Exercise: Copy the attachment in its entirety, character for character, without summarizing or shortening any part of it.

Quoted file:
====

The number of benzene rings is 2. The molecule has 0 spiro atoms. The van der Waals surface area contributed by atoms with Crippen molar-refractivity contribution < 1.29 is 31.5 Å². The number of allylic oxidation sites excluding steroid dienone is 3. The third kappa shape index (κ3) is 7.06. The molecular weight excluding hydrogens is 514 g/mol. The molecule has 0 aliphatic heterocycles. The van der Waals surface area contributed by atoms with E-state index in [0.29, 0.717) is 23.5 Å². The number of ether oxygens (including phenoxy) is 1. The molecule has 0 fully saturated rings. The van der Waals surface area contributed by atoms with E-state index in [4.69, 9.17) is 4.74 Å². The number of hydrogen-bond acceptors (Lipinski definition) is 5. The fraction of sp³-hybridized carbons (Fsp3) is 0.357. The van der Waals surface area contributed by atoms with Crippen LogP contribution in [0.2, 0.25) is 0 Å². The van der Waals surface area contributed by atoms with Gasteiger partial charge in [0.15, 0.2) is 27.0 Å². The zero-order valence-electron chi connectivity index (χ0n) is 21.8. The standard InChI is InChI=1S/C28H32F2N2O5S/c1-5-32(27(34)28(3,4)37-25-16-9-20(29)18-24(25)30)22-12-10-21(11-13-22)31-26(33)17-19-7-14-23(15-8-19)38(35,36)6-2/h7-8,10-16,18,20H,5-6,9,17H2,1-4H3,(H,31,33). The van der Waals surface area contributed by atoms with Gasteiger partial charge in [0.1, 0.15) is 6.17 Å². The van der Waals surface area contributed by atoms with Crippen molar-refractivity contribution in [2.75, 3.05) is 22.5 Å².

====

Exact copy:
The number of benzene rings is 2. The molecule has 0 spiro atoms. The van der Waals surface area contributed by atoms with Crippen molar-refractivity contribution < 1.29 is 31.5 Å². The number of allylic oxidation sites excluding steroid dienone is 3. The third kappa shape index (κ3) is 7.06. The molecular weight excluding hydrogens is 514 g/mol. The molecule has 0 aliphatic heterocycles. The van der Waals surface area contributed by atoms with E-state index in [0.29, 0.717) is 23.5 Å². The number of ether oxygens (including phenoxy) is 1. The molecule has 0 fully saturated rings. The van der Waals surface area contributed by atoms with E-state index in [4.69, 9.17) is 4.74 Å². The number of hydrogen-bond acceptors (Lipinski definition) is 5. The fraction of sp³-hybridized carbons (Fsp3) is 0.357. The van der Waals surface area contributed by atoms with Crippen LogP contribution in [0.2, 0.25) is 0 Å². The van der Waals surface area contributed by atoms with Gasteiger partial charge in [0.15, 0.2) is 27.0 Å². The zero-order valence-electron chi connectivity index (χ0n) is 21.8. The standard InChI is InChI=1S/C28H32F2N2O5S/c1-5-32(27(34)28(3,4)37-25-16-9-20(29)18-24(25)30)22-12-10-21(11-13-22)31-26(33)17-19-7-14-23(15-8-19)38(35,36)6-2/h7-8,10-16,18,20H,5-6,9,17H2,1-4H3,(H,31,33). The van der Waals surface area contributed by atoms with Gasteiger partial charge in [0.1, 0.15) is 6.17 Å². The van der Waals surface area contributed by atoms with Crippen molar-refractivity contribution in [2.75, 3.05) is 22.5 Å².